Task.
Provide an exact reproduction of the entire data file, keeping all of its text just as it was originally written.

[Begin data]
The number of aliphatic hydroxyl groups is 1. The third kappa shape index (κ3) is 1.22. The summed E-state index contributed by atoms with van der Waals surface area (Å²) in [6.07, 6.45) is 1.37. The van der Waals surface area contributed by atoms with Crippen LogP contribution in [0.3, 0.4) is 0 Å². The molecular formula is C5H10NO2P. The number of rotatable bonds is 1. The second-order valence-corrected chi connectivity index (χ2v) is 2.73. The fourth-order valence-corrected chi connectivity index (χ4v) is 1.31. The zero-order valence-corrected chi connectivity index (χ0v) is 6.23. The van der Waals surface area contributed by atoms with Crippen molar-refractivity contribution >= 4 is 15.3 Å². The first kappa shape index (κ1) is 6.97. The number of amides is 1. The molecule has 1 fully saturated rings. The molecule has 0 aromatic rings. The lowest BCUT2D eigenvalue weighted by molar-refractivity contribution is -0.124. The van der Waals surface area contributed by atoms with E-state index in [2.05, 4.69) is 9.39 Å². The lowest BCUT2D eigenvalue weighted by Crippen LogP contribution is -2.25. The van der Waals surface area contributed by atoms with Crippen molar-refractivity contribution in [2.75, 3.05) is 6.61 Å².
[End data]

The number of aliphatic hydroxyl groups is 1. The third kappa shape index (κ3) is 1.22. The summed E-state index contributed by atoms with van der Waals surface area (Å²) in [6.07, 6.45) is 1.37. The van der Waals surface area contributed by atoms with Crippen LogP contribution in [0.3, 0.4) is 0 Å². The molecular formula is C5H10NO2P. The number of rotatable bonds is 1. The second-order valence-corrected chi connectivity index (χ2v) is 2.73. The fourth-order valence-corrected chi connectivity index (χ4v) is 1.31. The zero-order valence-corrected chi connectivity index (χ0v) is 6.23. The van der Waals surface area contributed by atoms with Crippen molar-refractivity contribution >= 4 is 15.3 Å². The first kappa shape index (κ1) is 6.97. The number of amides is 1. The molecule has 1 fully saturated rings. The molecule has 0 aromatic rings. The lowest BCUT2D eigenvalue weighted by molar-refractivity contribution is -0.124. The van der Waals surface area contributed by atoms with E-state index in [2.05, 4.69) is 9.39 Å². The lowest BCUT2D eigenvalue weighted by Crippen LogP contribution is -2.25. The van der Waals surface area contributed by atoms with Crippen molar-refractivity contribution in [2.75, 3.05) is 6.61 Å².